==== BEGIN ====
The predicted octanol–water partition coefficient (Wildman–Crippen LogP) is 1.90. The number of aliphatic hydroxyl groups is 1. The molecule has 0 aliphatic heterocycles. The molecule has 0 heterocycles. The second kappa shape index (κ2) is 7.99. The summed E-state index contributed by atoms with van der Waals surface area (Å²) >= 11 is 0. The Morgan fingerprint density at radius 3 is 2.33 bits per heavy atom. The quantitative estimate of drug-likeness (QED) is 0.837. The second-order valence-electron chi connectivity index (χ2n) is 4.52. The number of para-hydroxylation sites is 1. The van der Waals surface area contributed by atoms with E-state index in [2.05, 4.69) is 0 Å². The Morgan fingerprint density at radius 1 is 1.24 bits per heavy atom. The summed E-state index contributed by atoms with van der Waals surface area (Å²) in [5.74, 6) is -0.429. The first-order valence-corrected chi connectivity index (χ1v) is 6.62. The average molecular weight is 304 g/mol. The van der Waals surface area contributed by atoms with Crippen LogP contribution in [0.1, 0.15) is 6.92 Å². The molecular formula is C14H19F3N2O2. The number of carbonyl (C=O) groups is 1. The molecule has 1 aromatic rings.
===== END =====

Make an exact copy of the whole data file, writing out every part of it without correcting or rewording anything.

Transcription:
The predicted octanol–water partition coefficient (Wildman–Crippen LogP) is 1.90. The number of aliphatic hydroxyl groups is 1. The molecule has 0 aliphatic heterocycles. The molecule has 0 heterocycles. The second kappa shape index (κ2) is 7.99. The summed E-state index contributed by atoms with van der Waals surface area (Å²) >= 11 is 0. The Morgan fingerprint density at radius 3 is 2.33 bits per heavy atom. The quantitative estimate of drug-likeness (QED) is 0.837. The second-order valence-electron chi connectivity index (χ2n) is 4.52. The number of para-hydroxylation sites is 1. The van der Waals surface area contributed by atoms with E-state index in [2.05, 4.69) is 0 Å². The Morgan fingerprint density at radius 1 is 1.24 bits per heavy atom. The summed E-state index contributed by atoms with van der Waals surface area (Å²) in [5.74, 6) is -0.429. The first-order valence-corrected chi connectivity index (χ1v) is 6.62. The average molecular weight is 304 g/mol. The van der Waals surface area contributed by atoms with Crippen LogP contribution in [0.1, 0.15) is 6.92 Å². The molecular formula is C14H19F3N2O2. The number of carbonyl (C=O) groups is 1. The molecule has 1 aromatic rings.